That’s where the Soofa bench comes into the picture. Each of Soofa’s smart urban benches collects environmental data and provides power outlets to enable passersby to charge their phones. That’s their purported value, but their real value – at least to the challenge at hand – is that they give passersby a reason to linger.

Soofa benches, since they have launched in Boston, have facilitated conversations between strangers looking for a place to charge their devices; with the plugging-in of speakers, they have become entertainment systems and engaged people in the way that only music does; and they have even been used as a source of power for scoreboards at public basketball courts to turn a game between locals into a spectacle for an audience.

“Giving people the tools to really engage in a public,” Jutta said, “creates a different kind of community that can be sustainable, that can take care of itself.” While interactions around the Soofa bench may not result in lifelong friendships, they are a step towards getting people to identify with one another as a kind of community.

Given the tendency of city environments to breed an attitude of indifference or anonymity among its residents, that’s a big step. The Soofa bench, then, is an attempt to solve a problem that already exists in the city.


Bradley Cantrell co-authored Responsive Landscapes in 2016 to look into the role that technology might play in molding our landscapes.


Why are we still talking about “Smart Cities"?

If we are moving away from the the idea of the “Smart City” as an end in itself and talking about it as a means towards a solution, why are we still talking about the “Smart City? What makes the “Smart City” so compelling?

The argument here is twofold. One: the technologies of today are flexible in a way that they haven’t been before. Two, and this is crucial: that flexibility is nonetheless limited by a set of choices that we as a society have made in the past and will make in the near future.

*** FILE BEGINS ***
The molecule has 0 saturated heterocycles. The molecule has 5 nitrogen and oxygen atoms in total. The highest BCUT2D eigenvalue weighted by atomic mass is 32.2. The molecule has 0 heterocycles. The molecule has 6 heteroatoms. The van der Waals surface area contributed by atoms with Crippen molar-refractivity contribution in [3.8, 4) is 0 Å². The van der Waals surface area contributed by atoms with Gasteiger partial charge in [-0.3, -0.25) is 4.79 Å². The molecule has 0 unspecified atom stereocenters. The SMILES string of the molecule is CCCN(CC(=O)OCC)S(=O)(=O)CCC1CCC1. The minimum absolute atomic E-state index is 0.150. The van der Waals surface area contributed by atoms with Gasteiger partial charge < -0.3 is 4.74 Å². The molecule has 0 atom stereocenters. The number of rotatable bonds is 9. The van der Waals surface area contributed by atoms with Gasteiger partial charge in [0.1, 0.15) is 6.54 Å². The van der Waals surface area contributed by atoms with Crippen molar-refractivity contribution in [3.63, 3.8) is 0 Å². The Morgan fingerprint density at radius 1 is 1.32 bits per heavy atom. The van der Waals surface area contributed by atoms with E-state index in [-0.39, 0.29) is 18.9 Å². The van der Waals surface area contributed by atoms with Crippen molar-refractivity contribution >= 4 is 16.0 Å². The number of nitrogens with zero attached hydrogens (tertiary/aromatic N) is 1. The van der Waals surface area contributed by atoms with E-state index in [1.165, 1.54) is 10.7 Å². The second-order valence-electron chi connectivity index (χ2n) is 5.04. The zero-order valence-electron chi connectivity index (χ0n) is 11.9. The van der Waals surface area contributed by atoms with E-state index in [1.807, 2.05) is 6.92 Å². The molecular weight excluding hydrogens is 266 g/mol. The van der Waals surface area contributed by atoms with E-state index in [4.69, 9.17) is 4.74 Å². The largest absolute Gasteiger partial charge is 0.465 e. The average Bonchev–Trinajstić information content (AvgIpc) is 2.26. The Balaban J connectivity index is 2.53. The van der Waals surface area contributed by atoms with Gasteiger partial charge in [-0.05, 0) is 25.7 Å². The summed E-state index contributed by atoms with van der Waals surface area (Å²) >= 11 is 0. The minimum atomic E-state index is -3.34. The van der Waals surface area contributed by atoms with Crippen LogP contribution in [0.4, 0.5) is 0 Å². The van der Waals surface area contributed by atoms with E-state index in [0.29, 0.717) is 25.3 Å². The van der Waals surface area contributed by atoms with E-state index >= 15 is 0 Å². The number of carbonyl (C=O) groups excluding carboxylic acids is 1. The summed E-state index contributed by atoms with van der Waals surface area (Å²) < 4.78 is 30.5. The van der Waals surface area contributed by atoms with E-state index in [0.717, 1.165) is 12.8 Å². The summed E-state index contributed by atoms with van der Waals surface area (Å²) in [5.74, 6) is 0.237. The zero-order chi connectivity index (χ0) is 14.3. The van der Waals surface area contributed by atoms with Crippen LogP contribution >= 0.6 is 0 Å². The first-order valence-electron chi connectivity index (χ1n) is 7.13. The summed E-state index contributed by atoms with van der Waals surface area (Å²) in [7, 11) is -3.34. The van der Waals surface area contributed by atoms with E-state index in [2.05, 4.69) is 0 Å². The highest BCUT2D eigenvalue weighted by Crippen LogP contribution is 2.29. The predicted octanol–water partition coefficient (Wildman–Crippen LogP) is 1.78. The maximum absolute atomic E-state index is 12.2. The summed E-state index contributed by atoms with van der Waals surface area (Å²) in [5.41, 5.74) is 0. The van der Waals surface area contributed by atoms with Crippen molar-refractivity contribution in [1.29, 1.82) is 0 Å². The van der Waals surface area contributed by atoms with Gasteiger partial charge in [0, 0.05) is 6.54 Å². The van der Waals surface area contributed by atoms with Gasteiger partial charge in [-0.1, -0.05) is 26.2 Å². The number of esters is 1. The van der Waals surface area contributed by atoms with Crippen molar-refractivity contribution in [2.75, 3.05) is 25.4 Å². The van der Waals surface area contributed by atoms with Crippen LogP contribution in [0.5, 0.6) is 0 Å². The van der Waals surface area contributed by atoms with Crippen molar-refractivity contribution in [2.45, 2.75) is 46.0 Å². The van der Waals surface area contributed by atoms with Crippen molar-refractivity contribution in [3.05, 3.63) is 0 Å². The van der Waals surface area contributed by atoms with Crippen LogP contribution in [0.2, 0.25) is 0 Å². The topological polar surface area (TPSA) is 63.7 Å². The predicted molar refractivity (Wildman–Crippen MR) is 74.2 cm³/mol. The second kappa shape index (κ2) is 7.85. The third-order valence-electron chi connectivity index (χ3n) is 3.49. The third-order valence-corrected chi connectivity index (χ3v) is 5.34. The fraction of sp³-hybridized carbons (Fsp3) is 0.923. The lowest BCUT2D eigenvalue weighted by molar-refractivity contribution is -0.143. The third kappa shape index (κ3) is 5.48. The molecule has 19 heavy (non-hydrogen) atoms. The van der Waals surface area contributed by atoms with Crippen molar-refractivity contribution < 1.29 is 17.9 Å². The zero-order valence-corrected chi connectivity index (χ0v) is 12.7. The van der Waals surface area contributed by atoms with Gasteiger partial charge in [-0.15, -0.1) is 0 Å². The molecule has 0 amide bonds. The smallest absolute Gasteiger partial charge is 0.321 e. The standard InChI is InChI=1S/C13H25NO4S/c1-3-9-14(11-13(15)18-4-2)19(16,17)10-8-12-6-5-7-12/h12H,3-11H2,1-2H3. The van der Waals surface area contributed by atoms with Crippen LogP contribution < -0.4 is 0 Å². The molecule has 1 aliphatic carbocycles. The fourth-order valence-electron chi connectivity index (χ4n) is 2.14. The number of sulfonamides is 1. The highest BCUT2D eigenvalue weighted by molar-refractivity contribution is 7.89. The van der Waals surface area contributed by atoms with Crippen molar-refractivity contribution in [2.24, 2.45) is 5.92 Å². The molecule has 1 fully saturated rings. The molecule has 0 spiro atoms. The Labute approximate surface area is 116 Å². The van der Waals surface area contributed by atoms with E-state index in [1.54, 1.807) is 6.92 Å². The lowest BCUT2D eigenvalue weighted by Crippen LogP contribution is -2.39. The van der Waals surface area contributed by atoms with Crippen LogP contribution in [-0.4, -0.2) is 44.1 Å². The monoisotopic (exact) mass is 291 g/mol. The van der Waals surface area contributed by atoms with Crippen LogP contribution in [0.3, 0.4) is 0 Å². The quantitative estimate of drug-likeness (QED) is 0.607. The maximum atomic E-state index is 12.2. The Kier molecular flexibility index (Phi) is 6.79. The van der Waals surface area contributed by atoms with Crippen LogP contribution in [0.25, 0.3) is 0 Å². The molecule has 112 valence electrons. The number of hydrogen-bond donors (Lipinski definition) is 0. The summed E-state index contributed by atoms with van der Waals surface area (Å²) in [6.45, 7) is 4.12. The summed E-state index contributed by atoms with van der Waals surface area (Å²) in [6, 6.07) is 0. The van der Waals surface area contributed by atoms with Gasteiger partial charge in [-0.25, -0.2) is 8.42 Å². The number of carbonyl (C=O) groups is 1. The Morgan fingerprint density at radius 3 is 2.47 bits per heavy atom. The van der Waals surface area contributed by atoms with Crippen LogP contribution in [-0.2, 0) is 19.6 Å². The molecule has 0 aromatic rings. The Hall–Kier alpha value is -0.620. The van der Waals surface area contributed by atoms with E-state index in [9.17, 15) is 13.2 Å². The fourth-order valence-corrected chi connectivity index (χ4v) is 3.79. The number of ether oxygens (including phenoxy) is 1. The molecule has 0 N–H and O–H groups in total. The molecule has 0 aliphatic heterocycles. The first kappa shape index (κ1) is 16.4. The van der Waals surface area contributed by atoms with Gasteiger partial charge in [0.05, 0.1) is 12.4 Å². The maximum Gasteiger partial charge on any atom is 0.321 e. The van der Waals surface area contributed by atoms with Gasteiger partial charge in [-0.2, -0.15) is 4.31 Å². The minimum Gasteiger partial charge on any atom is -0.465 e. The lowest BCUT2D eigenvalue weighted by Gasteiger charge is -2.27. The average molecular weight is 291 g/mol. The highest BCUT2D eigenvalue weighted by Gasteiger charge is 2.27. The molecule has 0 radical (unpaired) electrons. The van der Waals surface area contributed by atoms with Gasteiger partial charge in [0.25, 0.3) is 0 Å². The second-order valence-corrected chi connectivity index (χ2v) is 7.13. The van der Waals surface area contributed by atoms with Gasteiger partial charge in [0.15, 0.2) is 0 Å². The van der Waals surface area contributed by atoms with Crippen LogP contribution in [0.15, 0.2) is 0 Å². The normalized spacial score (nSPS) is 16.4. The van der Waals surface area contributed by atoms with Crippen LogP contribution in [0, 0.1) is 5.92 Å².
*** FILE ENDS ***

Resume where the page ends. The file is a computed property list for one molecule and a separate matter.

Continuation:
To the first point, Jutta’s description is eloquent: “Here you’ve got concrete blocks that don’t move, and here you’ve got technology that just evolves so quickly. Maybe we can use tech to think about how to program the city in a more dynamic way.” There is thus a quality inherent to the technologies of today that contrasts sharply with the “concrete blocks” of yesteryear. If a solution to a challenge isn’t working, the effort needed to update code is far less than the effort needed to knock down a physical structure and start again from scratch. On top of that, a human doesn’t necessarily need to be present to change the code; we are at a point where our technology can take in data, make a decision with little human input, and essentially tackle problems on its own.

Panelist Bradley Cantrell, Associate Professor of Landscape Architecture at the Harvard Graduate School of Design, follows this line of thought to its larger implication: “Technologies aren’t static. They’re constantly evolving. It’s more important to react, in that sense, then try to come up with the ideal solution.” In other words, instead of planning everything and launching the Smart City all at once, individual components can be tested and connected with one another at the moment when that connection makes the most sense. When new challenges arise or new technologies come into the picture, the flexible nature of technologies allow us – or it – to reassess and change course as necessary.

But that flexibility only goes so far – and that brings me to my second point: there is a countervailing force to be taken into consideration. While technology is far easier to update and change than concrete blocks, so much goes into each decision to connect one thing with another, that as more and more “things” become connected, that flexibility diminishes. In other words, decisions behind how “things” are connected, who connects them, how that connection is accessed, why certain “things” are connected and others are not… all of these choices build off of one another, creating a version of the “Smart City” with very distinct characteristics that will be difficult to un-make.